By then, Ellen is out as a lesbian. In Temporary Agency sexual orientation is not the crisis some make of it today, but meeting Allison again gives Ellen a different sort of challenge. Sharp barriers remain between the pair as a result of Paul's ultimate fate, but their love overcomes all. The romance is an intoxicating blend of lust and compassion. Then it is off to face a supernatural threat with roots in their shared past.

I have been known to drop books with a two-part structure like Temporary Agency, but not this time. Ms. Pollack has written a masterpiece. I don't give 5 stars lightly, but for this book I do so without hesitation.

Earth Mother's Grace
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3 of 4 people found the following review helpful By Paul on January 16, 2001
Format: Paperback
This is a great read that blurs the line between science fiction and fantasy genres! Others have tried melding the supernatural with science fiction (such as Poul Anderson in "Operation Chaos"), but with nowhere near the success of Rachel Pollack. Unlike some other writers, she obviously understands something about magical beliefs and rituals, and does a great job of imaginatively integrating this into a high tech future and a suspenseful plot. After you read this, you may want to read "Unquenchable Fire" too, since it is set in the same futuristic world.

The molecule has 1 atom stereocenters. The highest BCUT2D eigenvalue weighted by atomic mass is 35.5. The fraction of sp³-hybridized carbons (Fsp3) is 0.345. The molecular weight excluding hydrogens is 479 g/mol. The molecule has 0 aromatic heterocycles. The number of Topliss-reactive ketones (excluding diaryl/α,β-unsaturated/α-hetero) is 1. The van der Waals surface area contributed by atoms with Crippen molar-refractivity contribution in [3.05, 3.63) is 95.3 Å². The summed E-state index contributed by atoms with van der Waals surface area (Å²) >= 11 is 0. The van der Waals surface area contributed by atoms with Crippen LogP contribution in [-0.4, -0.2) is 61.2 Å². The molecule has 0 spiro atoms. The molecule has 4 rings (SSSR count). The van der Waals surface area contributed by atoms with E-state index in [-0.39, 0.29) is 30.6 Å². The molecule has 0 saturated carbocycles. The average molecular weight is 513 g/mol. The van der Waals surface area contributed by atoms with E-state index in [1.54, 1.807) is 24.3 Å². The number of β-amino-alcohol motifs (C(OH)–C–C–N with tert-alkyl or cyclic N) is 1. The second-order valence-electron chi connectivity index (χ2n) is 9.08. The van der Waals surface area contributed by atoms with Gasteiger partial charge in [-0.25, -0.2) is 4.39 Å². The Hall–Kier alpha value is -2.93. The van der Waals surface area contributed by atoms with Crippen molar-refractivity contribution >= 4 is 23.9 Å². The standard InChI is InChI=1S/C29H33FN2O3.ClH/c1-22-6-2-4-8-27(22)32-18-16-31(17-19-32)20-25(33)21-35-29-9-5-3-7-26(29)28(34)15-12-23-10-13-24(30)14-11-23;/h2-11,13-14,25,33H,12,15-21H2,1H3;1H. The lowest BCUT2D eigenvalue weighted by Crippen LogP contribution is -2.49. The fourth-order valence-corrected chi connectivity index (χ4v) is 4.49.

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2 of 3 people found the following review helpful By Eleanor Skinner on April 22, 2007
Format: Paperback
"This is the real thing, a shot straight from the Jungian depths, and the single most gripping book I've read this year," says Michael Swanwick on the back of the book. He's perfectly right. It just comes at you, this right, slightly altered, world of a shamanic America.

This is how the book begins, perfectly mixing modern life and fantasy: